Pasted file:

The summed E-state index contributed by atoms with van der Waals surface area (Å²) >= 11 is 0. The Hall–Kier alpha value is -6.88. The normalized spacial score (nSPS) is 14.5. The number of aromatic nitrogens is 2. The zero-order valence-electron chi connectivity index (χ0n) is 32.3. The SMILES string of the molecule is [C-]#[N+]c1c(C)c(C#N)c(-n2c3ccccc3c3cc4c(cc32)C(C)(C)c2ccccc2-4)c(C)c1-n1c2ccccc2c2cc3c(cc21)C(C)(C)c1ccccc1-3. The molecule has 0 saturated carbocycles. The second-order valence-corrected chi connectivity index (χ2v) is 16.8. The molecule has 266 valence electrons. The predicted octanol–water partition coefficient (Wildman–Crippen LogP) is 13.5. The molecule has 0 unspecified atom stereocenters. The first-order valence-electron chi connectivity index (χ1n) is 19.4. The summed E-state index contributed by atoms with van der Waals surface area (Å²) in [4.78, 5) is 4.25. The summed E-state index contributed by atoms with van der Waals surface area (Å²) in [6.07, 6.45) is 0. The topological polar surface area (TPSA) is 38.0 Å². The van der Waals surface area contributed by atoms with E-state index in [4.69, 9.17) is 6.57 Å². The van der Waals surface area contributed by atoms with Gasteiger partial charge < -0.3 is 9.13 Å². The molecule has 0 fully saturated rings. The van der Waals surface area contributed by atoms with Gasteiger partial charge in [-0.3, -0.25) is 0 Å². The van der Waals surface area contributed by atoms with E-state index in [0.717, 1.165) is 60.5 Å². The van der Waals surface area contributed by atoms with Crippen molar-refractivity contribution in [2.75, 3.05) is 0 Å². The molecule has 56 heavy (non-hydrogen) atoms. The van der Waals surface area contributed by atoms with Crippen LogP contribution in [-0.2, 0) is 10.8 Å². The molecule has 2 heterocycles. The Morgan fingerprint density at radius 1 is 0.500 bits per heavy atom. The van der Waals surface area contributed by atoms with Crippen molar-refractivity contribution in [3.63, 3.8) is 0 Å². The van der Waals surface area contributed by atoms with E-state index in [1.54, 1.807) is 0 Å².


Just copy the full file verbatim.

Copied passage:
The summed E-state index contributed by atoms with van der Waals surface area (Å²) >= 11 is 0. The Hall–Kier alpha value is -6.88. The normalized spacial score (nSPS) is 14.5. The number of aromatic nitrogens is 2. The zero-order valence-electron chi connectivity index (χ0n) is 32.3. The SMILES string of the molecule is [C-]#[N+]c1c(C)c(C#N)c(-n2c3ccccc3c3cc4c(cc32)C(C)(C)c2ccccc2-4)c(C)c1-n1c2ccccc2c2cc3c(cc21)C(C)(C)c1ccccc1-3. The molecule has 0 saturated carbocycles. The second-order valence-corrected chi connectivity index (χ2v) is 16.8. The molecule has 266 valence electrons. The predicted octanol–water partition coefficient (Wildman–Crippen LogP) is 13.5. The molecule has 0 unspecified atom stereocenters. The first-order valence-electron chi connectivity index (χ1n) is 19.4. The summed E-state index contributed by atoms with van der Waals surface area (Å²) in [4.78, 5) is 4.25. The summed E-state index contributed by atoms with van der Waals surface area (Å²) in [6.07, 6.45) is 0. The topological polar surface area (TPSA) is 38.0 Å². The van der Waals surface area contributed by atoms with E-state index in [4.69, 9.17) is 6.57 Å². The van der Waals surface area contributed by atoms with Gasteiger partial charge < -0.3 is 9.13 Å². The molecule has 0 fully saturated rings. The van der Waals surface area contributed by atoms with Gasteiger partial charge in [-0.3, -0.25) is 0 Å². The van der Waals surface area contributed by atoms with E-state index in [0.717, 1.165) is 60.5 Å². The van der Waals surface area contributed by atoms with Crippen molar-refractivity contribution in [2.75, 3.05) is 0 Å². The molecule has 56 heavy (non-hydrogen) atoms. The van der Waals surface area contributed by atoms with Crippen LogP contribution in [-0.2, 0) is 10.8 Å². The molecule has 2 heterocycles. The Morgan fingerprint density at radius 1 is 0.500 bits per heavy atom. The van der Waals surface area contributed by atoms with Crippen molar-refractivity contribution in [3.63, 3.8) is 0 Å². The van der Waals surface area contributed by atoms with E-state index in [1.54, 1.807) is 0 Å².